Late last week, the SEC issued a no-action letter widely hailed as its first on a blockchain-based digital token for private jet services. In its TurnKey Jet letter, the Commission Staff indicated it would not recommend enforcement action over the operation of a private, permissioned, centralized blockchain network and smart-contract infrastructure for clearing and payment using a utility-token effectively functioning as a pre-paid jet card (or streetcar token).
See TurnKey Jet, Inc. (Apr. 3, 2019), here.
And the request, here.
CoinDesk reports that the no-action process took almost a year, despite the most recent request letter’s April 2, 2019 date, here.
The Commission also issued an expanded exposition of its standard Howey evaluation of digital-asset offerings, "Framework for 'Investment Contract' Analysis of Digital Assets," here.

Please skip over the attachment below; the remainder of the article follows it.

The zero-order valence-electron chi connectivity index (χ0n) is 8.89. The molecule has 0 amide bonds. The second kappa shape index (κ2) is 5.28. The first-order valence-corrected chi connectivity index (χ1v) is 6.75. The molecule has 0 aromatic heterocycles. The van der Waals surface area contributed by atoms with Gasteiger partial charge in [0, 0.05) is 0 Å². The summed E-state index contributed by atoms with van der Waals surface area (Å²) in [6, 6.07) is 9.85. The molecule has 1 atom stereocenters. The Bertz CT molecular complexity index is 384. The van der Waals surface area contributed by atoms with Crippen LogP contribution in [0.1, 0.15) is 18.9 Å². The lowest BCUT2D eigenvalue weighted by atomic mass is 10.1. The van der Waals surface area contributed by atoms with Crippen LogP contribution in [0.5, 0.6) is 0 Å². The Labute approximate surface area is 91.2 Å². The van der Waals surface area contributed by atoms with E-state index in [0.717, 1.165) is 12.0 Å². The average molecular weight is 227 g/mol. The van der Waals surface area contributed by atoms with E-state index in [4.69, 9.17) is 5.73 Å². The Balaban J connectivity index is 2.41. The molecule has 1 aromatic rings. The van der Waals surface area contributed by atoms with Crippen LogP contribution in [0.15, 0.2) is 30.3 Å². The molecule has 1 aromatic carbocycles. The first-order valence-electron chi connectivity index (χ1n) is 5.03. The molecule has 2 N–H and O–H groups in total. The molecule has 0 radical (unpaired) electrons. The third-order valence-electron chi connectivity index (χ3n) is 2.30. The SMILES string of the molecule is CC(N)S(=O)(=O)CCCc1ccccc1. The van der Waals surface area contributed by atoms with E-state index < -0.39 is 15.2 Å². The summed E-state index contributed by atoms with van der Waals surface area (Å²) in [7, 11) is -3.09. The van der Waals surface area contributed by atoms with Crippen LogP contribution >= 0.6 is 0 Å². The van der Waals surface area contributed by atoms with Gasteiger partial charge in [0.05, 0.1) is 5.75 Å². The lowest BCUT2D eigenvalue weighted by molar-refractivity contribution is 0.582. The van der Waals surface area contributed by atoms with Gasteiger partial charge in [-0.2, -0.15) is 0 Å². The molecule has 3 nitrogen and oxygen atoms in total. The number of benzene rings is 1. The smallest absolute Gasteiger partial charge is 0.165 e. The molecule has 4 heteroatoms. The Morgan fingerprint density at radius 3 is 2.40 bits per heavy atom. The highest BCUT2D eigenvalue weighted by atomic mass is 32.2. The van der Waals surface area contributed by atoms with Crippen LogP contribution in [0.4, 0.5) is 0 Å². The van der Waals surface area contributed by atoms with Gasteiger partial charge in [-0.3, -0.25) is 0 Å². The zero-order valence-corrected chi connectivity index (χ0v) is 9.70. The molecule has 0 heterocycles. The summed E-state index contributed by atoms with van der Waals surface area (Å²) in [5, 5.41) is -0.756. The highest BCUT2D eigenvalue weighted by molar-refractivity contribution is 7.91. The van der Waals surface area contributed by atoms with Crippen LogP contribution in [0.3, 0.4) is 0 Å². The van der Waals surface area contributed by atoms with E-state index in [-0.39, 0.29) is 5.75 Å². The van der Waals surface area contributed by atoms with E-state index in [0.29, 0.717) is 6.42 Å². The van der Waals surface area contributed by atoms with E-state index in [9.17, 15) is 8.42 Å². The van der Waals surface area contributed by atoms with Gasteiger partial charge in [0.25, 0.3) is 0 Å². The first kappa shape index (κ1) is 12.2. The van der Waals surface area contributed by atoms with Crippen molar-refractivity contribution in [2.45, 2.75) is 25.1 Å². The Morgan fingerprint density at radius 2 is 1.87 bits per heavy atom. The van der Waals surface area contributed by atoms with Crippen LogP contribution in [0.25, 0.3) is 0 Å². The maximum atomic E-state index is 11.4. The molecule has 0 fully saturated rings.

The expanded guidance isn’t so much new as it is a more granular view of how various operational characteristics of digital-asset offerings fit the Howey analysis (or don’t). Perhaps more significantly, the guidance lists "Other Relevant Considerations" setting out characteristics that militate against a finding that a crypto-coin is a security.
But the Commission long ago took a no-action position on a token plan under which intermediaries purchased tokens for 3% face value for secondary distribution at par with each USD retail purchase. The token holders then could redeem tokens at 2.5% face value, with the token system operator retaining 0.5% for operating the system. The SEC issued that Kash Koin no-action letter 43 years ago, relying on its trading-stamp program no-action position from 1958. See Kash Koin Enterprises, Inc., 1976 SEC No-Act LEXIS 2312 (Sept. 30, 1976), citing Release No. 33-3890 (Jan. 25, 1958). Kash Koin: An old-school token issue.
The technology is new; the analysis, not so much.
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